A spiraling tale of wealth and poverty, racism and rage, The Sport of Kings is an unflinching portrait of lives cast in shadow by the enduring legacy of slavery. C. E. Morgan, who received a 2016 Windham–Campbell Prize for Fiction, has given life to a tale as mythic and fraught as the South itself—a moral epic for our time. We’re pleased to share an excerpt from the novel.
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Far across the road, cattle moaned with longing for a night coming in fits and starts. The air was restless and the crickets thrummed. The hot, humid breath of August was lifting now from the ground, where it had boiled all day, rising to meet the cooler streams of air that hovered over it. Airs kissed and stratified, whitening and thinning as the sun slipped its moorings and sank to the bank of the earth. Its center was as orange as its umbral rim was black. The sky grew redder and redder as the sun turned an earthier orange and less brilliant. Above it, purling clouds showed terraced bands of dark against crimson, and the rungs spanned the breadth of the sky. They stacked one upon the next on and on above the sun until the highest bands stretched into interminable shadow, darkening as they reached the top of the bow of the sky, then drifting edgeless into the risen evening. Blackish blue emerged from the east and stretched over the house like an enormous wing extended in nightlong flight. But day was not done, it shook out its last rays, and as low clouds skimmed before the spent sun, the roaming, liberal light was shadowed and then returned like a lamp dampered and promptly relit. The westernmost rooms of the house registered this call and response—walls now flush with color, now dimmed, now returned to red, the orange overlaid with gray, molten color penetrating the sheers and staining the interiors. Walnut moldings and finials and frames were all cherry-lit like blown glass. Now there was a slight breeze, the curtains moved, the sun sank to a sliver, and in the last light bats swarmed the eaves, fleet and barely weighted and screeching smally. Somewhere, an animal called for its mate. A scale tipped. Then it was dark.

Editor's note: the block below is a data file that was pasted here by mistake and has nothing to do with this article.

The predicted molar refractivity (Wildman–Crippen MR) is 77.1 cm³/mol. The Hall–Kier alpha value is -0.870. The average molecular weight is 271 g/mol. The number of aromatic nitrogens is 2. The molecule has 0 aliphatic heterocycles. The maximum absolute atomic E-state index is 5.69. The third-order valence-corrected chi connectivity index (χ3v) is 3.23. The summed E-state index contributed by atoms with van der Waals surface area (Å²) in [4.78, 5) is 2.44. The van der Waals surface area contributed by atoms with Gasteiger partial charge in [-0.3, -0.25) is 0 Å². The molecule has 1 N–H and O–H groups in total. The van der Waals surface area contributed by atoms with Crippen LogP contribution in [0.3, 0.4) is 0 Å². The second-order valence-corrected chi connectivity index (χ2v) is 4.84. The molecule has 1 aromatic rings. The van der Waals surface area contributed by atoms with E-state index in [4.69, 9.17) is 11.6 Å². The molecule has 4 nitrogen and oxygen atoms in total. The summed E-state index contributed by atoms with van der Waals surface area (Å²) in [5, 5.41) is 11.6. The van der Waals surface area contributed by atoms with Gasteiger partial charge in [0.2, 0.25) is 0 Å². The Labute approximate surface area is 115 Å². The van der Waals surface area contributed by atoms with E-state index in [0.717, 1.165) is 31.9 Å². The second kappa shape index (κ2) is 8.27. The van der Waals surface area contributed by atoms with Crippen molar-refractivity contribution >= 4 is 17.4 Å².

The boy lay on his stomach in his bed. He wasn’t sure if he’d been sleeping or not. The light no longer played against the thin film of his eyelids, and his mother had returned. When she tugged the lamp cord, the room flooded with warm light. Henry made a small petulant sound, turning his face to the black window. When she didn’t reach out to him, he turned back to see a slender finger wagging in gentle reprimand. His mother wore a pale dressing gown belted tight under her small breasts, and the curls on her blonde head had retired to limp strands in the heat.
Henry only eyed her sullenly.
Inclining her head to one side and staring intently with wide dark brown eyes, she raised her hands palms up at her shoulders.
“I don’t know,” Henry mumbled.
She bent further to see his mouth. Her brows drew in, folding the pale skin between them, her gaze swallowing him.